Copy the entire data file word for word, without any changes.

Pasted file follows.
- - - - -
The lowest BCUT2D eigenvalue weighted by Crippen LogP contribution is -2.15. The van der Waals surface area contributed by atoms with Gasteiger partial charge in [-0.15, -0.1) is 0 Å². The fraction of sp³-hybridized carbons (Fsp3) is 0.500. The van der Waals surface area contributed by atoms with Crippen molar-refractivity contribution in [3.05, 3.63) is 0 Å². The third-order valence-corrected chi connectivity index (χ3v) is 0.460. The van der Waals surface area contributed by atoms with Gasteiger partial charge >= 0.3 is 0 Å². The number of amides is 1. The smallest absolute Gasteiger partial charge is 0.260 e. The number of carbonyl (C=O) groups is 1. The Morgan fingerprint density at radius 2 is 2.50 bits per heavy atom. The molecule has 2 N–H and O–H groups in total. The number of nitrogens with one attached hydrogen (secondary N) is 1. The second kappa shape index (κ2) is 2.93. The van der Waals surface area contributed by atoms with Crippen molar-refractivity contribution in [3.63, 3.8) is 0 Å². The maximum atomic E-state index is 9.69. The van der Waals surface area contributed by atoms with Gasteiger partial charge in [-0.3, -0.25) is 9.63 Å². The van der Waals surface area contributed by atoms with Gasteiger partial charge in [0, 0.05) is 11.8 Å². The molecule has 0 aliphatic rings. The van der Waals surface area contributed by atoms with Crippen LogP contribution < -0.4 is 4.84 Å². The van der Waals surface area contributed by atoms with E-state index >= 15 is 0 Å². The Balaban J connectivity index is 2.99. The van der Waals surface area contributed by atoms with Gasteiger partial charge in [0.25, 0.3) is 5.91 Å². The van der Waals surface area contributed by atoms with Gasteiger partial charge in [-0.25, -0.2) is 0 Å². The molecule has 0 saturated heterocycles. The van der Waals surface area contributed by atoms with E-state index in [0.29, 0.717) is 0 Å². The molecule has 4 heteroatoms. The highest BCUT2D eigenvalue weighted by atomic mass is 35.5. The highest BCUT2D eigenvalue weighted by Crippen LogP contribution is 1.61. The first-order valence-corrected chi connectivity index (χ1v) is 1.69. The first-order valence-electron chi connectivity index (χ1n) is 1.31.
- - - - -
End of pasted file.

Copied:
The lowest BCUT2D eigenvalue weighted by Crippen LogP contribution is -2.15. The van der Waals surface area contributed by atoms with Gasteiger partial charge in [-0.15, -0.1) is 0 Å². The fraction of sp³-hybridized carbons (Fsp3) is 0.500. The van der Waals surface area contributed by atoms with Crippen molar-refractivity contribution in [3.05, 3.63) is 0 Å². The third-order valence-corrected chi connectivity index (χ3v) is 0.460. The van der Waals surface area contributed by atoms with Gasteiger partial charge >= 0.3 is 0 Å². The number of amides is 1. The smallest absolute Gasteiger partial charge is 0.260 e. The number of carbonyl (C=O) groups is 1. The Morgan fingerprint density at radius 2 is 2.50 bits per heavy atom. The molecule has 2 N–H and O–H groups in total. The number of nitrogens with one attached hydrogen (secondary N) is 1. The second kappa shape index (κ2) is 2.93. The van der Waals surface area contributed by atoms with Crippen molar-refractivity contribution in [3.63, 3.8) is 0 Å². The maximum atomic E-state index is 9.69. The van der Waals surface area contributed by atoms with Gasteiger partial charge in [-0.3, -0.25) is 9.63 Å². The van der Waals surface area contributed by atoms with Gasteiger partial charge in [0, 0.05) is 11.8 Å². The molecule has 0 aliphatic rings. The van der Waals surface area contributed by atoms with Crippen LogP contribution < -0.4 is 4.84 Å². The van der Waals surface area contributed by atoms with E-state index >= 15 is 0 Å². The Balaban J connectivity index is 2.99. The van der Waals surface area contributed by atoms with Gasteiger partial charge in [0.25, 0.3) is 5.91 Å². The van der Waals surface area contributed by atoms with Gasteiger partial charge in [-0.25, -0.2) is 0 Å². The molecule has 0 saturated heterocycles. The van der Waals surface area contributed by atoms with E-state index in [0.29, 0.717) is 0 Å². The molecule has 4 heteroatoms. The highest BCUT2D eigenvalue weighted by atomic mass is 35.5. The highest BCUT2D eigenvalue weighted by Crippen LogP contribution is 1.61. The first-order valence-corrected chi connectivity index (χ1v) is 1.69. The first-order valence-electron chi connectivity index (χ1n) is 1.31.